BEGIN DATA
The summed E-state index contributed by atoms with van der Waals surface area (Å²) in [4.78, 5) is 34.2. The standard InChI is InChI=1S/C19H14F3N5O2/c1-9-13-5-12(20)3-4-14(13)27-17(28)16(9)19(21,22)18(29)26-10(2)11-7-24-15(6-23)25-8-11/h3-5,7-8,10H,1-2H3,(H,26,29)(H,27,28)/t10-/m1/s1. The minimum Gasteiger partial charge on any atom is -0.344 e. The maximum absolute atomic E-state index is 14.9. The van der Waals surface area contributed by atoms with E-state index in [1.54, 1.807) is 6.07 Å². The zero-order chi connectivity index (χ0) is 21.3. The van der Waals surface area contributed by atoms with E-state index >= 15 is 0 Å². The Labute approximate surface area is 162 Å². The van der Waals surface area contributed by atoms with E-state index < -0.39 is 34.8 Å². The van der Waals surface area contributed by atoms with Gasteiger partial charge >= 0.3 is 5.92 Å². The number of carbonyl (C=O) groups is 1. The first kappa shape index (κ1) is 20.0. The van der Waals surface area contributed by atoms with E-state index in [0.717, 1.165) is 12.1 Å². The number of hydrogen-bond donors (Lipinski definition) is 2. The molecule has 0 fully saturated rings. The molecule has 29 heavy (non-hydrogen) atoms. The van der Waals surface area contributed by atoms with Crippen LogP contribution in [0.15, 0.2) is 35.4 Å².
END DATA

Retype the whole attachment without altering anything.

The summed E-state index contributed by atoms with van der Waals surface area (Å²) in [4.78, 5) is 34.2. The standard InChI is InChI=1S/C19H14F3N5O2/c1-9-13-5-12(20)3-4-14(13)27-17(28)16(9)19(21,22)18(29)26-10(2)11-7-24-15(6-23)25-8-11/h3-5,7-8,10H,1-2H3,(H,26,29)(H,27,28)/t10-/m1/s1. The minimum Gasteiger partial charge on any atom is -0.344 e. The maximum absolute atomic E-state index is 14.9. The van der Waals surface area contributed by atoms with E-state index in [1.54, 1.807) is 6.07 Å². The zero-order chi connectivity index (χ0) is 21.3. The van der Waals surface area contributed by atoms with E-state index >= 15 is 0 Å². The Labute approximate surface area is 162 Å². The van der Waals surface area contributed by atoms with E-state index < -0.39 is 34.8 Å². The van der Waals surface area contributed by atoms with Gasteiger partial charge >= 0.3 is 5.92 Å². The number of carbonyl (C=O) groups is 1. The first kappa shape index (κ1) is 20.0. The van der Waals surface area contributed by atoms with E-state index in [0.717, 1.165) is 12.1 Å². The number of hydrogen-bond donors (Lipinski definition) is 2. The molecule has 0 fully saturated rings. The molecule has 29 heavy (non-hydrogen) atoms. The van der Waals surface area contributed by atoms with Crippen LogP contribution in [0.15, 0.2) is 35.4 Å².